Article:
Manny Pacquiao vs. Oscar De La Hoya: How Much Do Weight Classes Matter?
A recent Bleacher Report article addressed several problems that surrounded a potential fight between Manny Pacquiao and either Oscar De La Hoya or the partially retired Floyd Mayweather.
The primary issue that was addressed in this article was the natural weight discrepancy that exists between Pac and his two potential opponents—a differential that is estimated to be 16 pounds.
Initially upon considering this dilemma, I found myself in agreement with the author. I mean, one problem that I have always had with professional boxing is its tendency to hold money-making opportunities as a higher priority than the safety of its athletes.
I am a strong proponent of safety in boxing as a top priority, and therefore I would naturally be inclined to oppose a match that would pit a naturally larger fighter against a smaller one. Or would I?
Upon further consideration, I began to wonder if a 16 pound weight differential between two fighters really makes a fight dangerous? There is no question that the extra weight would provide a fighter with a significant advantage. However, it still would be fair to say that the better overall fighter would win the fight, regardless of weight.
Consider this. Many of us have likely been in a fight at some point in our lives. It may have taken place after school, in a parking lot, or at a bar. In these fights, it is very unlikely that you and your opponent were of equal size.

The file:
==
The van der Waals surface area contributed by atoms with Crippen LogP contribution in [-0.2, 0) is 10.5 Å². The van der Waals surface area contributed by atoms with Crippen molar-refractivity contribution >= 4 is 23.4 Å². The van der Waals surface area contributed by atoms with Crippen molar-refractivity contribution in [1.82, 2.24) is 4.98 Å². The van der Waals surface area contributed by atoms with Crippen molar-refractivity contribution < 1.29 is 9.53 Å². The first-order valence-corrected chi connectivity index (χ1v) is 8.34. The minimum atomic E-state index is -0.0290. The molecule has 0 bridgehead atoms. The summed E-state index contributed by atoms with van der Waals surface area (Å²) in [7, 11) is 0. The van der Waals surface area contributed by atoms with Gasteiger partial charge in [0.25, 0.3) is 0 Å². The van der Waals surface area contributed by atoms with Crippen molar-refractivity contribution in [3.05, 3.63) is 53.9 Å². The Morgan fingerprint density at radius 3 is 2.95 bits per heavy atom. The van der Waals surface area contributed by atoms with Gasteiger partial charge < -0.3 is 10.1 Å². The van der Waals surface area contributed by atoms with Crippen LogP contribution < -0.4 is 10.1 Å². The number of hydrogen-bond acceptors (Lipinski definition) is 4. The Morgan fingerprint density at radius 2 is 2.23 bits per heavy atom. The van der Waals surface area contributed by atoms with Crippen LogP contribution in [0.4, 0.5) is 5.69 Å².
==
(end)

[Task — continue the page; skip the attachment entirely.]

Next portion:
In fact, the majority of conflicts that I have ever been involved in or witnessed involved individuals who differed greatly in size. However, I have learned that such a differential in size certainly does not decide the outcome of a fight.
Now, it is vital for me to note that I am in no way, shape, or form comparing the common street fight to the “sweet science” that is boxing. However, I do believe that my aforementioned observation lends significant evidence in support of my hypothesis that a professional boxing match can take place with a significant weight differential between opponents and still be a fair fight.
Okay, so let us take my hypothesis and apply it to the potential bout between Pac and De La Hoya. What advantages would the fighters have?
Well, De La Hoya, for one, would likely possess more natural strength than Pac as a result of the 16 or so extra pounds. In addition, he would likely be able to take more shots to the body than Pac could.
Those are some significant advantages. However, what about Pac?
As a significantly lighter fighter, it would be safe to say that Pac’s speed, agility, and quickness would all exceed that of De La Hoya's. This would apply not only to Pac’s body movement, but also his hand speed, which is absolutely vital in the realm of boxing.
Furthermore, Pac’s conditioning would likely exceed that of De La Hoya's, especially when considering that De La Hoya is reaching the latter end of his career in boxing. With superior conditioning, Pac could attempt to control the fight from the outside by utilizing his quick jab, thereby wearing De La Hoya out and making him vulnerable in the later rounds of the bout.
So, with all of the aforementioned analysis in mind, who would you bet on in an open- weight bout between De La Hoya and Manny Pacquiao? Honestly, I really have no idea who would win. But hey, isn’t that what makes a great fight?
Hmm...Maybe these weight classes are a little overrated after all.
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